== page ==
For most of American history, early spring meant a feast of shad. That tradition has faded, but young chefs are trying to slip the ritual back onto plates.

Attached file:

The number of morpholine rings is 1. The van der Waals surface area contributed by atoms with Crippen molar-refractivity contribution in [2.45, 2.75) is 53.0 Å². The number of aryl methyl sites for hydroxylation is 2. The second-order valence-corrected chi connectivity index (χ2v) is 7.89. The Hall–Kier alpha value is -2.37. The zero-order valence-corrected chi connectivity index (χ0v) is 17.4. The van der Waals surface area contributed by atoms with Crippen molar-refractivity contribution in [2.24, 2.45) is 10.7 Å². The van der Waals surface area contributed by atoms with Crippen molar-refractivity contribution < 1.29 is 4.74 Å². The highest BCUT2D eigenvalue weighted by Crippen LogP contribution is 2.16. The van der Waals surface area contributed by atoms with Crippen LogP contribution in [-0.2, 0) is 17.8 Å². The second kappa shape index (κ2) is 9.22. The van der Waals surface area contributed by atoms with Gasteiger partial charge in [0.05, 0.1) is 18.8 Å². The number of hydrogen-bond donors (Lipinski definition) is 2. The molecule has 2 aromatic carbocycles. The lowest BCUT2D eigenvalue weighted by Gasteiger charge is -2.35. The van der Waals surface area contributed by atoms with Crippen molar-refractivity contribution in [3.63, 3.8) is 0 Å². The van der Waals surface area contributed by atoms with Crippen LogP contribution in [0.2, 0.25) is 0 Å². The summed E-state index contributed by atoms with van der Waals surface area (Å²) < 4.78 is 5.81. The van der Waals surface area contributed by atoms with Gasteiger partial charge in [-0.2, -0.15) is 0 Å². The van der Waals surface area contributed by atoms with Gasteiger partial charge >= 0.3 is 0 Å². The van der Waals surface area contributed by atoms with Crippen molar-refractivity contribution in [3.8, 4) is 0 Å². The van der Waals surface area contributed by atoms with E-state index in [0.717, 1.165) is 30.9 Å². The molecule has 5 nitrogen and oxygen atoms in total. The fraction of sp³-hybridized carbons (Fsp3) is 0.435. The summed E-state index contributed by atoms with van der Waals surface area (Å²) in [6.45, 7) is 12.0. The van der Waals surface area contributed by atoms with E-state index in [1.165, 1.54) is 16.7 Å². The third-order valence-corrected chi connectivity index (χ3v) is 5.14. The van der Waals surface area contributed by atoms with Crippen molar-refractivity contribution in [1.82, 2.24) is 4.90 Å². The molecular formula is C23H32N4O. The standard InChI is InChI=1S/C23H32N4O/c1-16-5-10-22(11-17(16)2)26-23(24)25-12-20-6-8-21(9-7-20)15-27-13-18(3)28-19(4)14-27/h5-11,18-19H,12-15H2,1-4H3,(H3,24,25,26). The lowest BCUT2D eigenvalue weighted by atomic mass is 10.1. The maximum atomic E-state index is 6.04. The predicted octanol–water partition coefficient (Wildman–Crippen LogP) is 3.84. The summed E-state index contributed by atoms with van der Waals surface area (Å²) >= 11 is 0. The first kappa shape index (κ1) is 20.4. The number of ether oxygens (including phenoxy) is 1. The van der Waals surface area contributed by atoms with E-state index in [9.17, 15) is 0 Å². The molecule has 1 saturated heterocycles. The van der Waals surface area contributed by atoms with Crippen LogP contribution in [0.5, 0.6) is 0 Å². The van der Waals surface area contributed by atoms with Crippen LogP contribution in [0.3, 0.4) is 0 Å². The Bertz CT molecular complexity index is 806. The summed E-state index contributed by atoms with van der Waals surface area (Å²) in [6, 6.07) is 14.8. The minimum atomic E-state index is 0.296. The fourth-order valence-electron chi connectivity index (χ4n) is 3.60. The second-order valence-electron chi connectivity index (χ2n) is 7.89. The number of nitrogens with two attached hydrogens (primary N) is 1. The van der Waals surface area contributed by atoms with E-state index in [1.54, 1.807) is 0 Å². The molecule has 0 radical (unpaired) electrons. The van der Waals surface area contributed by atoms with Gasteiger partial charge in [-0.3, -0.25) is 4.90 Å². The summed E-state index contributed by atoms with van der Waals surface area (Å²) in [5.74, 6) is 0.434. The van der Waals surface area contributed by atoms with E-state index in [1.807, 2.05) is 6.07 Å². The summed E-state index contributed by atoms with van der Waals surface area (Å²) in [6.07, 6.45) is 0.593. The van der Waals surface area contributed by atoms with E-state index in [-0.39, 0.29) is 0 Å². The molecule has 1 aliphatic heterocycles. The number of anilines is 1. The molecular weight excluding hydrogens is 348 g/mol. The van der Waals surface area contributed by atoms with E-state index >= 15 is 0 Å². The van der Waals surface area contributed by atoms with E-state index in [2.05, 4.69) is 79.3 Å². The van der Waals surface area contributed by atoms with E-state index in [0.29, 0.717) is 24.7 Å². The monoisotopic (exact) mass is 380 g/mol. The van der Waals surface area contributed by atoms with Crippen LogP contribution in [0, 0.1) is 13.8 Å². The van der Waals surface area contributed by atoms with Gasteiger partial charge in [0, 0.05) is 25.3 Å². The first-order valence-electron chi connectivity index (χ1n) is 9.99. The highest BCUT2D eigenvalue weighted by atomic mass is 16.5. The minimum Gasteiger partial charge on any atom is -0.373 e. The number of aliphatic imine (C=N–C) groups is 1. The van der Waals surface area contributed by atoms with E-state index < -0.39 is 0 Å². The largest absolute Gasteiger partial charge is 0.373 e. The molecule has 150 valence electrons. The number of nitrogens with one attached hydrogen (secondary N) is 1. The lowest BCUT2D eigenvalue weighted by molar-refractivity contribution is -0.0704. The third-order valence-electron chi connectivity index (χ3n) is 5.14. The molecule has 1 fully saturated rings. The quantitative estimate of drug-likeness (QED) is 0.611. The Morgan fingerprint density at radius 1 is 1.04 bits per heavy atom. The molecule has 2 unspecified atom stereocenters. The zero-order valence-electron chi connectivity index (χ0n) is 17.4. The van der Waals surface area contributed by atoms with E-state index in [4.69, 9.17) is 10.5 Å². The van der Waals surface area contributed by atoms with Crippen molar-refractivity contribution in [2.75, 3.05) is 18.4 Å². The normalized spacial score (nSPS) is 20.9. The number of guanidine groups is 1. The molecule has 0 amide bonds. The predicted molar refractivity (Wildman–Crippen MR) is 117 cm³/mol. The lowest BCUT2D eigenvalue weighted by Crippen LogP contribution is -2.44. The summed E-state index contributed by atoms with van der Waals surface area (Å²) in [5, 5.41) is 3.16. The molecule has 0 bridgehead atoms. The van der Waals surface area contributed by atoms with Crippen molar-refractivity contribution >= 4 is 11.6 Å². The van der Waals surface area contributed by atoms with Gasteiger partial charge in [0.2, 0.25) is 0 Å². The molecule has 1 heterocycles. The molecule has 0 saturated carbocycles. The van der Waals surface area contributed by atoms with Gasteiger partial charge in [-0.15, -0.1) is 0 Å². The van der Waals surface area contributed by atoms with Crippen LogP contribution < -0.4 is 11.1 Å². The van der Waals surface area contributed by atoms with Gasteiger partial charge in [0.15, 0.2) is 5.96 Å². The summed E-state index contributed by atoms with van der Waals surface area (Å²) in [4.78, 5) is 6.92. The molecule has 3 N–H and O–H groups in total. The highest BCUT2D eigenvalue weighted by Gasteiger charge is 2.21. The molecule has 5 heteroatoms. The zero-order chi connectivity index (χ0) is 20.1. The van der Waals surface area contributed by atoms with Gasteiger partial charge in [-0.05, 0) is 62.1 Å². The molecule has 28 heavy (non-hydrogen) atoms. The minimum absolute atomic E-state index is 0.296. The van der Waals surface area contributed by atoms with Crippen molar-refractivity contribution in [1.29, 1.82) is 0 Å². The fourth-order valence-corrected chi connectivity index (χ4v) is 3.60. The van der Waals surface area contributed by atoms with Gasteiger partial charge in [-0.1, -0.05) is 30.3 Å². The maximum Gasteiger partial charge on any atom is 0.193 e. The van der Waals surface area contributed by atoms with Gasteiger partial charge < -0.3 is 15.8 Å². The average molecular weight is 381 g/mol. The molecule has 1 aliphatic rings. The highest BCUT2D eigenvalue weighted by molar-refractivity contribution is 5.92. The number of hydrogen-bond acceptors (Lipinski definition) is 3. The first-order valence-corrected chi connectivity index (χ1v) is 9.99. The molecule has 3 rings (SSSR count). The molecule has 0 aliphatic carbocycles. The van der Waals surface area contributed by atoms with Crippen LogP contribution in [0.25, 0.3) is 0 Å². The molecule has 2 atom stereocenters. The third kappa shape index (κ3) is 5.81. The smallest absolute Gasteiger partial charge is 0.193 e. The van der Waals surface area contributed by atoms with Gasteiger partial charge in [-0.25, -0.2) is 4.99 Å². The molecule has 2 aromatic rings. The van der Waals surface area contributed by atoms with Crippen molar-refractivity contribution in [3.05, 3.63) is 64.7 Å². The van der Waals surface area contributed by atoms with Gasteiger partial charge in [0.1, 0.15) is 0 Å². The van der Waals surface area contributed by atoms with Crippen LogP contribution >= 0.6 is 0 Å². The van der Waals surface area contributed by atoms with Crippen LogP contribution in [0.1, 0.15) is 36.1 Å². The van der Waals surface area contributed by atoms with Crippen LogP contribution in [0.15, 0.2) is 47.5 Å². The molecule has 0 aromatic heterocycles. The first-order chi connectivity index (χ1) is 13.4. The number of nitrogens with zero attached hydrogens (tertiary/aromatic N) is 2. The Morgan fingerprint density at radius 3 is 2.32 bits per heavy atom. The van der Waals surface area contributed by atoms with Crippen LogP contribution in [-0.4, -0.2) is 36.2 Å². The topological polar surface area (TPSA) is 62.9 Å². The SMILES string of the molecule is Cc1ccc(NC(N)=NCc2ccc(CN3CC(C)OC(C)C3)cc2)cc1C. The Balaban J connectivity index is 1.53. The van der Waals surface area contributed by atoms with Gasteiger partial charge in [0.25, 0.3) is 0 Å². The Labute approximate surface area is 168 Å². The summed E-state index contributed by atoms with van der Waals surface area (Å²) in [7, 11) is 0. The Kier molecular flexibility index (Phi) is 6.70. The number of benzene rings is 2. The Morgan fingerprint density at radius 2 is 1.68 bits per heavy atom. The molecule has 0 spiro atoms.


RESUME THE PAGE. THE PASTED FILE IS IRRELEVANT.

The earliest Americans from from Florida to Nova Scotia caught shad by the basketful as they swam back from the sea to spawn in their home rivers. The fresh, silvery fish was most certainly a delight after winter's dreary fare. The American shad's Latin name is clue to its allure: Alosa sapadissima, or most delicious herring.